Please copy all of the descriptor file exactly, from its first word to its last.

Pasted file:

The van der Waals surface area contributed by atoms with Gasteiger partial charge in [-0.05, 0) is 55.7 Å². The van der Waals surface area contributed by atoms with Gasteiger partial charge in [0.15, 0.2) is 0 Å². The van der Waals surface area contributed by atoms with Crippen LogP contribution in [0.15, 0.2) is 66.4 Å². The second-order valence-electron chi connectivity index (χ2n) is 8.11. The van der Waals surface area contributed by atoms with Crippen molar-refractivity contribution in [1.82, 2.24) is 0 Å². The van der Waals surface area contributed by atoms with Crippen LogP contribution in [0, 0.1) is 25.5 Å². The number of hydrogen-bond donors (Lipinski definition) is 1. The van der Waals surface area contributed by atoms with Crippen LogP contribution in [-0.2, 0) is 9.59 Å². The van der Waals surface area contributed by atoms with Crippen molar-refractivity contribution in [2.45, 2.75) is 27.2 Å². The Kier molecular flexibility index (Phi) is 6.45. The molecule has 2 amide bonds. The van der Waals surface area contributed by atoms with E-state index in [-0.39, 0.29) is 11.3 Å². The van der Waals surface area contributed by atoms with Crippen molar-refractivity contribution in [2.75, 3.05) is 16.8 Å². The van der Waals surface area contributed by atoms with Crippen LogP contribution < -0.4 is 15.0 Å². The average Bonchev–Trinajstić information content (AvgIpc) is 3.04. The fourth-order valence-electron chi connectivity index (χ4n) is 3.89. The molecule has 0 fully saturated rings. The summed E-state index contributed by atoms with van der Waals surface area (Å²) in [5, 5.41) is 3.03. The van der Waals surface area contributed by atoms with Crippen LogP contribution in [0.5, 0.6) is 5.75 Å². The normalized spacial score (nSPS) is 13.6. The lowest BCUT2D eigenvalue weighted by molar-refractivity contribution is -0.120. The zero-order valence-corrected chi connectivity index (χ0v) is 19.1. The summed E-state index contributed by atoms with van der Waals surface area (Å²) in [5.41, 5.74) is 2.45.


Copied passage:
The van der Waals surface area contributed by atoms with Gasteiger partial charge in [-0.05, 0) is 55.7 Å². The van der Waals surface area contributed by atoms with Gasteiger partial charge in [0.15, 0.2) is 0 Å². The van der Waals surface area contributed by atoms with Crippen LogP contribution in [0.15, 0.2) is 66.4 Å². The second-order valence-electron chi connectivity index (χ2n) is 8.11. The van der Waals surface area contributed by atoms with Crippen molar-refractivity contribution in [1.82, 2.24) is 0 Å². The van der Waals surface area contributed by atoms with Crippen LogP contribution in [0, 0.1) is 25.5 Å². The number of hydrogen-bond donors (Lipinski definition) is 1. The van der Waals surface area contributed by atoms with Crippen LogP contribution in [-0.2, 0) is 9.59 Å². The van der Waals surface area contributed by atoms with Crippen molar-refractivity contribution in [2.45, 2.75) is 27.2 Å². The Kier molecular flexibility index (Phi) is 6.45. The molecule has 2 amide bonds. The van der Waals surface area contributed by atoms with E-state index in [-0.39, 0.29) is 11.3 Å². The van der Waals surface area contributed by atoms with Crippen molar-refractivity contribution in [2.75, 3.05) is 16.8 Å². The van der Waals surface area contributed by atoms with Crippen LogP contribution < -0.4 is 15.0 Å². The average Bonchev–Trinajstić information content (AvgIpc) is 3.04. The fourth-order valence-electron chi connectivity index (χ4n) is 3.89. The molecule has 0 fully saturated rings. The summed E-state index contributed by atoms with van der Waals surface area (Å²) in [5, 5.41) is 3.03. The van der Waals surface area contributed by atoms with Crippen LogP contribution in [0.5, 0.6) is 5.75 Å². The normalized spacial score (nSPS) is 13.6. The lowest BCUT2D eigenvalue weighted by molar-refractivity contribution is -0.120. The zero-order valence-corrected chi connectivity index (χ0v) is 19.1. The summed E-state index contributed by atoms with van der Waals surface area (Å²) in [5.41, 5.74) is 2.45.